Pacific taro set to take on the world!
Thursday, 23 May 2013 12:36

Research in the Pacific region into pinpointing and growing the ‘best’ taro varieties could open up new markets for one of the world’s earliest cultivated crops and help to address food security in the region.

According to University of Queensland (UQ) and Pacific Agribusiness Research for Development Initiative (PARDI) research leader, Shane Dullahide, the research began with sensory tasting of the region’s top performing taro varieties among local growers and importers to determine consumer appeal.

“With a rapidly growing world population, a stronger Pacific taro industry will equate to long-term capacity to feed people in the region and to keep ownership of crops and their associated industries in the Pacific region,” said Mr Dullahide.

“Grower variety trials are now underway to determine which varieties have the best production capabilities and we envisage that ‘star’ performers from these trials will be identified quite rapidly as taro is a fast-growing crop.

“Sensory characteristics of several varieties have also been assessed by consumers in Auckland.”

Mr Dullahide said the research was designed to help the Pacific, one of the world’s biggest producers of taro, realise the value of their most significant root vegetable crop .

“This research will enable them (Pacific farmers) to have ready-access to clean planting material so they can grow more taro for export to countries like New Zealand, USA and Australia where Pacific taro is in high demand,” Mr Dullahide said.

Trials are concentrating on a number of potential ‘elite’ varieties based on taste, blight disease resistance, climate resilience and production capacity.

The varieties were identified from a large breeding program undertaken in 1995 by SPC, USP and Samoa’s Ministry of Agriculture and Fisheries (MAF) under the AusAID Taro Genetic Resources Conservation and Utilisation project following a taro blight disease outbreak in Samoa in 1993.

The taro project will be complimented by PARDI retail research designed to help local industry determine how to meet the needs of local retailers and exporters.

*PARDI is an Australian Government initiative that forms part of UQ’s Queensland Alliance for Agriculture and Food Innovation (QAAFI).

The research is part of a partnership between the Government of Samoa, Samoan growers, Secretariat of the Pacific Community (SPC), University of the South Pacific (USP), Samoan growers, industry groups and various government bodies across the Pacific.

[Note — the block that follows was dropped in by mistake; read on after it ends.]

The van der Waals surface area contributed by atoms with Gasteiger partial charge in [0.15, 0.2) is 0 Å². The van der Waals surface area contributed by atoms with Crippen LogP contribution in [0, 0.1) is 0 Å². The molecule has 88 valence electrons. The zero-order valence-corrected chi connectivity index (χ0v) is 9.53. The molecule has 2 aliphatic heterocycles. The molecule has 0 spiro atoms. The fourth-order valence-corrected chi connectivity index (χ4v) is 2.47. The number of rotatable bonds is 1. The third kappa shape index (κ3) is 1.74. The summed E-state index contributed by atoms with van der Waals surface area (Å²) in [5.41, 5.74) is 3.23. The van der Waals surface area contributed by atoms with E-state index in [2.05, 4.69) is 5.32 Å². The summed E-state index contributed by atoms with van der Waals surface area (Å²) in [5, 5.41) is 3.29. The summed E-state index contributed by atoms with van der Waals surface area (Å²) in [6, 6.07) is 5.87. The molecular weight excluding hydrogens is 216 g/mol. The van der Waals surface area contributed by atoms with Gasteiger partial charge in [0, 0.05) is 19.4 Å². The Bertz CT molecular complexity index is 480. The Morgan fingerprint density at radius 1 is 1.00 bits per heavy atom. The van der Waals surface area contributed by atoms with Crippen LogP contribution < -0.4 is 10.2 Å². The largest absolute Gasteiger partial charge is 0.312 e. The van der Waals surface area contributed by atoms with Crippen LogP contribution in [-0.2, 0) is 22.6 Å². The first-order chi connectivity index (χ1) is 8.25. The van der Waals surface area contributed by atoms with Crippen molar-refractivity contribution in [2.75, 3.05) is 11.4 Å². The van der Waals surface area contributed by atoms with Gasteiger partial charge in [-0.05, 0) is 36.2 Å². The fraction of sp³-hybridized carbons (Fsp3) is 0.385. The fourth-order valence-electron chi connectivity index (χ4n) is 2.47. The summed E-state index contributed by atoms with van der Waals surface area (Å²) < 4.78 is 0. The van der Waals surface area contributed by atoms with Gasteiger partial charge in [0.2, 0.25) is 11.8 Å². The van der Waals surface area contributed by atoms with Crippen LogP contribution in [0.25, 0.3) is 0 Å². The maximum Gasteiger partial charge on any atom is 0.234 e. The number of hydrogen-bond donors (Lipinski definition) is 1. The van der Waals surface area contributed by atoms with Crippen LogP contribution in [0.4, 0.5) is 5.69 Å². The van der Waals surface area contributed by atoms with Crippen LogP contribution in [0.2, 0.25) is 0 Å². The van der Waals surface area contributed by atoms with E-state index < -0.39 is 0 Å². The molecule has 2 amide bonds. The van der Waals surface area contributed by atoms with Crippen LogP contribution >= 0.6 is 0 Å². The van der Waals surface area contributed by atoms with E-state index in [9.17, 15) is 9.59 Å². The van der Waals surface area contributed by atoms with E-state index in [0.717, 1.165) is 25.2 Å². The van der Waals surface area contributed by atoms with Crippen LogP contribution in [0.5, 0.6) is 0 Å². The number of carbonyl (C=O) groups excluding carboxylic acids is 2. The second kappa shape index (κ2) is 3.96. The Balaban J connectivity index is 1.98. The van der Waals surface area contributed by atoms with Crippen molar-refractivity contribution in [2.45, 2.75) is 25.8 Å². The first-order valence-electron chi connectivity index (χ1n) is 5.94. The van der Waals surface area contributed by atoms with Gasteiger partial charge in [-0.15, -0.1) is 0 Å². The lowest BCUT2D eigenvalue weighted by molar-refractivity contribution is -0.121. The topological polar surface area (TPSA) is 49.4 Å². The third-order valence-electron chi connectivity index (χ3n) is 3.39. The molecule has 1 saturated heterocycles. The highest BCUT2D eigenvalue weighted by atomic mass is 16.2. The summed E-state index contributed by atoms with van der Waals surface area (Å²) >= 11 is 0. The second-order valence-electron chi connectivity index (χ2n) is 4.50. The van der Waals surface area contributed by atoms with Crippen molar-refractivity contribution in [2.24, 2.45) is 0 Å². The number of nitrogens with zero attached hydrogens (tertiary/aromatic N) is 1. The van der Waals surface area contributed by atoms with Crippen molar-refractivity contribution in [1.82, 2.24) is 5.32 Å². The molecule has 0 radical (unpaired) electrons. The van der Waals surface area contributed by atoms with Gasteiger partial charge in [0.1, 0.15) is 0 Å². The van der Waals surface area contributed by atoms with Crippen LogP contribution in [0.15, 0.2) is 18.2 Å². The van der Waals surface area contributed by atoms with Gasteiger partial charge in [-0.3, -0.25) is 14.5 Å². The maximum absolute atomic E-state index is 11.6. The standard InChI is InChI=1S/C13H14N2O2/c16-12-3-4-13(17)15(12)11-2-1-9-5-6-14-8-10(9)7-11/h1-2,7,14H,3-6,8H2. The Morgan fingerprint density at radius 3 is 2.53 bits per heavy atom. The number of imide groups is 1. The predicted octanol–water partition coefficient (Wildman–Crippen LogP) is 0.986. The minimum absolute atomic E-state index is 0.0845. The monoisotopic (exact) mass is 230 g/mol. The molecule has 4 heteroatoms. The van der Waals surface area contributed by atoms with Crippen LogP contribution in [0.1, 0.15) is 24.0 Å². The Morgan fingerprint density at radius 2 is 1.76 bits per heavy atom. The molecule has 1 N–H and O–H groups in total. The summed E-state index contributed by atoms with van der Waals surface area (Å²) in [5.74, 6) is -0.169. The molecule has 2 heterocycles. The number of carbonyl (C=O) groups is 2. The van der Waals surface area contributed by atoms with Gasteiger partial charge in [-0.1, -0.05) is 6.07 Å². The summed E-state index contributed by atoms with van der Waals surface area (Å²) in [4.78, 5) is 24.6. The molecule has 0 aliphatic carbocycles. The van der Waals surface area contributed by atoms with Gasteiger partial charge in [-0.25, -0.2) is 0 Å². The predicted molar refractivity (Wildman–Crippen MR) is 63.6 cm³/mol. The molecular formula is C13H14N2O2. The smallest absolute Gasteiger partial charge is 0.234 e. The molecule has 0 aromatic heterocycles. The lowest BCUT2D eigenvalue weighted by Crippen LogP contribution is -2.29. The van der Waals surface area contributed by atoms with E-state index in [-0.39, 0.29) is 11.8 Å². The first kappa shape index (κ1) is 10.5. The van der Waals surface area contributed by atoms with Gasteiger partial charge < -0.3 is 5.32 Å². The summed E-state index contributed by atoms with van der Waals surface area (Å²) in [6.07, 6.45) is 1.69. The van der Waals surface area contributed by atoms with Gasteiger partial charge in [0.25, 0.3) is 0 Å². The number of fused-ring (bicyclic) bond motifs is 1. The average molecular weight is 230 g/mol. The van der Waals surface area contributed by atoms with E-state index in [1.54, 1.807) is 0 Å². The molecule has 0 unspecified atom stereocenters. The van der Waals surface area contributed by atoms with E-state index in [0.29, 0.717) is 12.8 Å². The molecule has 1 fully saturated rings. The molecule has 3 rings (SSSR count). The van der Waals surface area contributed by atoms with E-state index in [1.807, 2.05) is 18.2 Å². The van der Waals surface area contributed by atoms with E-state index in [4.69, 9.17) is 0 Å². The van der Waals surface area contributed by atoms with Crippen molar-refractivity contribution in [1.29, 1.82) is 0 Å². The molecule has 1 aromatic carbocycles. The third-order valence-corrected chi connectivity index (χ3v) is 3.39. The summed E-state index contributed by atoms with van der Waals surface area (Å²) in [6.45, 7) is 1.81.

Special acknowledgements are extended to Moafanua Tolo losefa, Assistant Lecturer and Manager, USP/SPC Taro Improvement Project, Valerie Saena Tuia, SPC LRD Genetic Resources Coordinator who plays a critical role in the Pacific taro research (including the current PARDI activities) and Dr Mary Taylor who completed considerable groundwork prior to the PARDI project. Thanks are also extended to Samoa’s MAF and the Scientific Research Organisation of Samoa in particular Tilafono David Hunter and Kuinimeri Asora Finau and co-worker Richard Beyer who also play a crucial role in carrying out sensory evaluation research for exported varieties that would benefit the region.

Media: Shane Dullahide, This e-mail address is being protected from spambots. You need JavaScript enabled to view it or on mobile number +61 0438 811 285 or PARDI Communications Julie Lloyd M: +61 0415 799 890

Photo caption: Farmers from Vaiee village, Upolu island, alongside the widely-grown and exported red taro variety Samoa 2. Photograph is courtesy of Valerie Saena Tuia.

Background

*PARDI

The Australian Government provides significant support for the ongoing development of agricultural industries in the South Pacific region including through the Pacific Agribusiness Research for Development Initiative (PARDI).

PARDI commenced in February 2010, is coordinated by The University of Queensland and funded by the Australian Centre for International Agricultural Research (ACIAR).  PARDI seeks to create sustainable livelihood development outcomes for the South Pacific forestry, fisheries and crop-based sectors. Scientists undertake supply-chain and market-driven research to identify constraints that impede local economic development. Research is aimed at achieving tangible solutions, such as new skills for locals, new technologies and product options.


PARDI is a partnership that involves The University of Queensland under the Queensland Alliance for Agriculture and Food Innovation (QAAFI), The University of the South Pacific, the Secretariat of the Pacific Community, University of Adelaide, James Cook University, The University of the Sunshine Coast, the Queensland Government’s Department of Agriculture, Forestry and Fisheries (DAFF) and Southern Cross University.

To find out more about PARDI, go to ‘Focus Areas’ at the following web site:

http://www.spc.int/lrd/